For, Aug. 1, 2014

The boutique DVD/Blu-ray label Kino Lorber has jumped on the bandwagon to re-release classic Hollywood films in both DVD and (for the first time) Blu-ray editions (something Olive Films and Twilight Time have been doing for some time now).

A slew of upcoming titles has been announced by Kino Lorber but one that has already been released is "Marty," the 1955 melodrama that earned Ernest Borgnine an Oscar for his portrayal of an ordinary blue-collar guy lacking in self-confidence but yearning for someone to love.

"Marty" began life as a 1953 live-TV drama written by Paddy Chayefsky for "Philco Television Playhouse," starring Rod Steiger in the title role.

The story is universal and immediately engaging, with Bronx butcher Marty Piletti a reluctant bachelor in his mid-30s living with his widowed mother while all his siblings are married with children.

One evening he goes to the Stardust Ballroom and meets Clara (Betsy Blair), a despondent schoolteacher who has been abandoned by her blind date. Neither Marty nor Clara is particularly attractive but both are sweet-natured people and they connect.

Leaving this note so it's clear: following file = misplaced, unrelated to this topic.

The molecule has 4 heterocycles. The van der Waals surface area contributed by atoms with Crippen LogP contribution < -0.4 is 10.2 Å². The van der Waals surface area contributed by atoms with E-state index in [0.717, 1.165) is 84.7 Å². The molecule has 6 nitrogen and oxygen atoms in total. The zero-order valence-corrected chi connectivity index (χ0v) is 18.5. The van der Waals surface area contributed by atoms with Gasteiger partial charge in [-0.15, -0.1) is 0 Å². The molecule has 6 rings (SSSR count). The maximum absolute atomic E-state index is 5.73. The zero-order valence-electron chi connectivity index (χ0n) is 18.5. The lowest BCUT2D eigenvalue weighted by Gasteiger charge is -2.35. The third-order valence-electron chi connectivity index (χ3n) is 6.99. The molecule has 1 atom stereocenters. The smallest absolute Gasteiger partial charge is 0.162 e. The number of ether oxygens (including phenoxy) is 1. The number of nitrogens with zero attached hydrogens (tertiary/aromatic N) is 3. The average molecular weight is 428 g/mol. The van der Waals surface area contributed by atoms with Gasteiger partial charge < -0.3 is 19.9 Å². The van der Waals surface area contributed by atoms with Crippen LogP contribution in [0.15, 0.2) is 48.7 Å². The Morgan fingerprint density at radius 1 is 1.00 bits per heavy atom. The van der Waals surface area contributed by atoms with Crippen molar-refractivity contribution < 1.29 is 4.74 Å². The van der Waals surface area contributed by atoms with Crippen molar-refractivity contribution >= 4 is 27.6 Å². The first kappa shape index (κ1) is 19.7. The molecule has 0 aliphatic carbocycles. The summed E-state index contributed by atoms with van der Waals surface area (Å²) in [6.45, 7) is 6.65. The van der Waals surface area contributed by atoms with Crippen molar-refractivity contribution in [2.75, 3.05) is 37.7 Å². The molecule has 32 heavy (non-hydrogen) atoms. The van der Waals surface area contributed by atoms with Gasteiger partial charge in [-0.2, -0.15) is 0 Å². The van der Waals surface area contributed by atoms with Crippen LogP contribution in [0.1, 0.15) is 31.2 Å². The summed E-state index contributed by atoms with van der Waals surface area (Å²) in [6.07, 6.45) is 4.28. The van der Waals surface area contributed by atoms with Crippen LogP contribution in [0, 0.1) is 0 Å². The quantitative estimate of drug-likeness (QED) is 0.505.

Betsy Blair, Ernest Borgnine, 'Marty'

Naturally, complications follow but the resolutions are as natural and real as Chayefsky's potent dialogue, right down to the film's last lines.

Chayefsky expanded his teleplay into a movie script and in 1955 the film version was released to surprising accolades, given the gentle, low-key tone of the film.

Festival awards (include Cannes), critics awards, the Golden Globes and Directors Guild awards, and even the British equivalent of the Oscars, led to Academy Awards for best picture, best actor (Borgnine), best director (Delbert Mann) and best screenplay (Chayefsky), and was nominated in four more categories.


"Marty" remains a wonderful film that comes highly recommended from this corner as first-rate entertainment for the 21st century.